EARNINGS WRAP: Leading contractors show mixed Q1 results, many cite weak energy orders

(Editor’s note: With the first-quarter earnings season nearing its close, HP is recapping the quarter for major market players in various segments. Here are the results from petrochemical and refining firms.)

Refinery construction workFor the global economy as a whole, the broad construction sector has tended to lag other industries during the return of economic growth in 2010 and 2011.

For the most part, the same can be said for construction and engineering firms that service the energy industry.

While petrochemical and refining companies posted strong quarters to begin 2011 amid rising crude oil prices, higher margins and increasing shale gas supplies, results were much more mixed for contractors.

In particular, the oil and gas segments of several leading companies were among the weakest links.

Here’s a rundown of how some of the top industry players performed to open the 2011 year.

The most optimistic first-quarter earnings seemingly came from France-based contractor Technip, which reported a 9% rise in both net income and revenues.

Earnings were €104.3mn, up from €95.9mn in 2010, while revenues jumped to €1.44 billion from €1.32 billion.

Technip CEO Thierry Pilenko referenced strong margins and a “robust order intake” for his company.

“Looking ahead, we remain confident in our ability to expand our business even if events in North America postponed the award of some expected projects,” Pilenko said.

“Activity has resumed slowly but steadily in the Gulf of Mexico, with the first drilling permits now being granted,” he continued. “Prospects for gas development worldwide also look better than a year ago.

“In general, we believe that the possible slowdown in nuclear projects combined with political uncertainties in major producing countries will encourage the oil and gas operators to diversify their geographical portfolio. This, combined with robust oil prices, could stimulate major investments in challenging and technology-intensive environments.”

But the news wasn’t all positive for European contractors.

First-quarter earnings for Switzerland-based oil services company Foster Wheeler AG dropped 68% to $23mn, or 18 cents/share.

Revenues were up 10% to $1.04 billion, but below analyst expectations of $1.11 billion.

Analysts had also forecast Foster Wheeler to earn 40 cents/share, more than double the amount it actually pulled in. That sent shares of the company’s stock sharply lower following the earnings release.

Foster Wheeler cited lower profit margins and a reduced volume of work during the quarter.

Moreover, it also booked fewer new orders in the quarter, officials said.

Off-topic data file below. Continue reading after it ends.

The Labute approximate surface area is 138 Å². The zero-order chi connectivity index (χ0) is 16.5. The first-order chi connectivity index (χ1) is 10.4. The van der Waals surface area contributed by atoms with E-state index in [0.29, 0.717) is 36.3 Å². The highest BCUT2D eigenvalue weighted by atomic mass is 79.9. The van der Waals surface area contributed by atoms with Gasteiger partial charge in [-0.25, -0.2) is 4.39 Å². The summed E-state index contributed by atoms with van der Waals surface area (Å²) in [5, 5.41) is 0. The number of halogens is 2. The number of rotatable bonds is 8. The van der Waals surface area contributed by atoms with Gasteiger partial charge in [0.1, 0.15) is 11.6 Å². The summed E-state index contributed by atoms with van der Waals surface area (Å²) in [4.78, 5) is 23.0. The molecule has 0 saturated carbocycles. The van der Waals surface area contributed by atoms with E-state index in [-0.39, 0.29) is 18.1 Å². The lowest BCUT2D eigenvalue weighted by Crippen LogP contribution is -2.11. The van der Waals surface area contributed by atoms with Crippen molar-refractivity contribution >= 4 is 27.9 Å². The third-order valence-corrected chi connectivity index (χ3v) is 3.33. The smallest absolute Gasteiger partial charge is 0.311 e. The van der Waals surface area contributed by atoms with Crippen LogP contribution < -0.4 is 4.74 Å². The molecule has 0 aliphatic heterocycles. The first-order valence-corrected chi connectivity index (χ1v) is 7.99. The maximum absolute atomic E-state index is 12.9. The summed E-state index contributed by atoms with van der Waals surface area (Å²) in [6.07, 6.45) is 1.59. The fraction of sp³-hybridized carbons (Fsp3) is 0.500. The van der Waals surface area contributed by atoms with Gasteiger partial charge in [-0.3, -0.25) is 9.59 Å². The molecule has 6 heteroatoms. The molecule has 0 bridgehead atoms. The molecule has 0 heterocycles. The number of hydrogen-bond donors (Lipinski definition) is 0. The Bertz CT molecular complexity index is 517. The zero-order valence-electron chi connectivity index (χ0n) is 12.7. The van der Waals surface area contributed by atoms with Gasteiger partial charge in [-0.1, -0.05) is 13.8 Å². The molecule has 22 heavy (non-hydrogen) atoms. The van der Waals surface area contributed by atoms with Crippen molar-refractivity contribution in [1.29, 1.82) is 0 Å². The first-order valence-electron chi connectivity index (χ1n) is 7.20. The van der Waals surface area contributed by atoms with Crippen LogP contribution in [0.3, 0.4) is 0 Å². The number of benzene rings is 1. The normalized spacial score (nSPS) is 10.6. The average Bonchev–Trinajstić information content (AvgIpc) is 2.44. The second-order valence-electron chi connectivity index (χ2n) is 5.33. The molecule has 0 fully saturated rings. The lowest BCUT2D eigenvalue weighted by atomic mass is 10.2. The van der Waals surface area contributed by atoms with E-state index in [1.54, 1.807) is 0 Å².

In the US, net income for engineering firm Fluor rose 2%, to $139.7mn from $136.6mn.

Revenues were higher by 3%, jumping to $5.06 billion from $4.92 billion a year earlier.

However, revenues were slightly under analyst expectations of $5.59 billion. The company’s earnings were share were 76 cents, in line with expectations.

Fluor was held down by its oil and gas segment, which saw profits dip 33% to $62mn, down from $92mn in 2010. Revenues dropped 19% to $1.7 billion.

Company officials said the results “reflect the impact of relative weakness in oil and gas markets over the last two years”.

In what counted as its fiscal second-quarter, US-based Jacobs Engineering Group also saw a slight bump in overall net income, rising 3.6% to $80.3mn.

Revenues, though, fell 1.1% year on year to $2.56 billion. Earnings per share were in line with analyst expectations at 63 cents/share.

Jacobs CEO Craig Martin cited a positive outlook going forward, noting a sequential growth in earnings and backlog from the prior quarter.

“Several of our markets continue to improve and our prospect list is growing,” Martin said.

On the other hand, the company dropped the upper range of its yearly fiscal guidance, falling to $2.40-$2.80/share from $2.40-$2.85/share.

Finally, for US-based The Shaw Group, net income (excluding the Westinghouse segment) slipped 14% year on year to $35mn as revenues fell to $1.4 billion from $1.6 billion.

Like Jacobs, the period to begin 2011 was actually Shaw’s fiscal second quarter, which ended on February 28.

“Overall, our business segments performed at or better than plan this quarter with the exception of energy and chemicals, which was impacted by reduced earnings on a major petrochemical project,” said CEO J.M. Bernhard.

The company did not specify which project it was referring to.

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